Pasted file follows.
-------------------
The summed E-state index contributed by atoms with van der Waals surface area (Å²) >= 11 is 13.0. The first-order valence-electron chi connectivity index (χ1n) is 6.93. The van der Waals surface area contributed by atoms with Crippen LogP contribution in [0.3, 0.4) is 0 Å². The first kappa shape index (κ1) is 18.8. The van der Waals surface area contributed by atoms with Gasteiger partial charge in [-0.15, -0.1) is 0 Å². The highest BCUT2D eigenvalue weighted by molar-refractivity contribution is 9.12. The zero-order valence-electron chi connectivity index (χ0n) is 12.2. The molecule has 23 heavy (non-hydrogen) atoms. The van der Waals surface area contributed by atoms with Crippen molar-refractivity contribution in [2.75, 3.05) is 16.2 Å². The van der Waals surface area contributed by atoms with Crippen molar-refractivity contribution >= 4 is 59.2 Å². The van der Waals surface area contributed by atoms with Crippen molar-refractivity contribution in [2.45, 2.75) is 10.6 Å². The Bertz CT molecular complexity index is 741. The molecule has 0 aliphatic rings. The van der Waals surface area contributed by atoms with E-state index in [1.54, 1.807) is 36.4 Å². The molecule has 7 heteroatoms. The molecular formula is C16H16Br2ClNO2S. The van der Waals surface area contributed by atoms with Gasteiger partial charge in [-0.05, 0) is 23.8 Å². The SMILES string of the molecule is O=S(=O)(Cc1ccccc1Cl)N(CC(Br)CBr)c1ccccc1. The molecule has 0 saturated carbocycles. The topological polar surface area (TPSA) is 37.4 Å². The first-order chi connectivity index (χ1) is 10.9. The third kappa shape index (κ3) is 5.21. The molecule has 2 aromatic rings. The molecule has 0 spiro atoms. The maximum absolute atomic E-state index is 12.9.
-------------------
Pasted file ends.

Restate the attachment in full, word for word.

The summed E-state index contributed by atoms with van der Waals surface area (Å²) >= 11 is 13.0. The first-order valence-electron chi connectivity index (χ1n) is 6.93. The van der Waals surface area contributed by atoms with Crippen LogP contribution in [0.3, 0.4) is 0 Å². The first kappa shape index (κ1) is 18.8. The van der Waals surface area contributed by atoms with Gasteiger partial charge in [-0.15, -0.1) is 0 Å². The highest BCUT2D eigenvalue weighted by molar-refractivity contribution is 9.12. The zero-order valence-electron chi connectivity index (χ0n) is 12.2. The molecule has 23 heavy (non-hydrogen) atoms. The van der Waals surface area contributed by atoms with Crippen molar-refractivity contribution in [2.75, 3.05) is 16.2 Å². The van der Waals surface area contributed by atoms with Crippen molar-refractivity contribution >= 4 is 59.2 Å². The van der Waals surface area contributed by atoms with Crippen molar-refractivity contribution in [2.45, 2.75) is 10.6 Å². The Bertz CT molecular complexity index is 741. The molecule has 0 aliphatic rings. The van der Waals surface area contributed by atoms with E-state index in [1.54, 1.807) is 36.4 Å². The molecule has 7 heteroatoms. The molecular formula is C16H16Br2ClNO2S. The van der Waals surface area contributed by atoms with Gasteiger partial charge in [-0.05, 0) is 23.8 Å². The SMILES string of the molecule is O=S(=O)(Cc1ccccc1Cl)N(CC(Br)CBr)c1ccccc1. The molecule has 0 saturated carbocycles. The topological polar surface area (TPSA) is 37.4 Å². The first-order chi connectivity index (χ1) is 10.9. The third kappa shape index (κ3) is 5.21. The molecule has 2 aromatic rings. The molecule has 0 spiro atoms. The maximum absolute atomic E-state index is 12.9.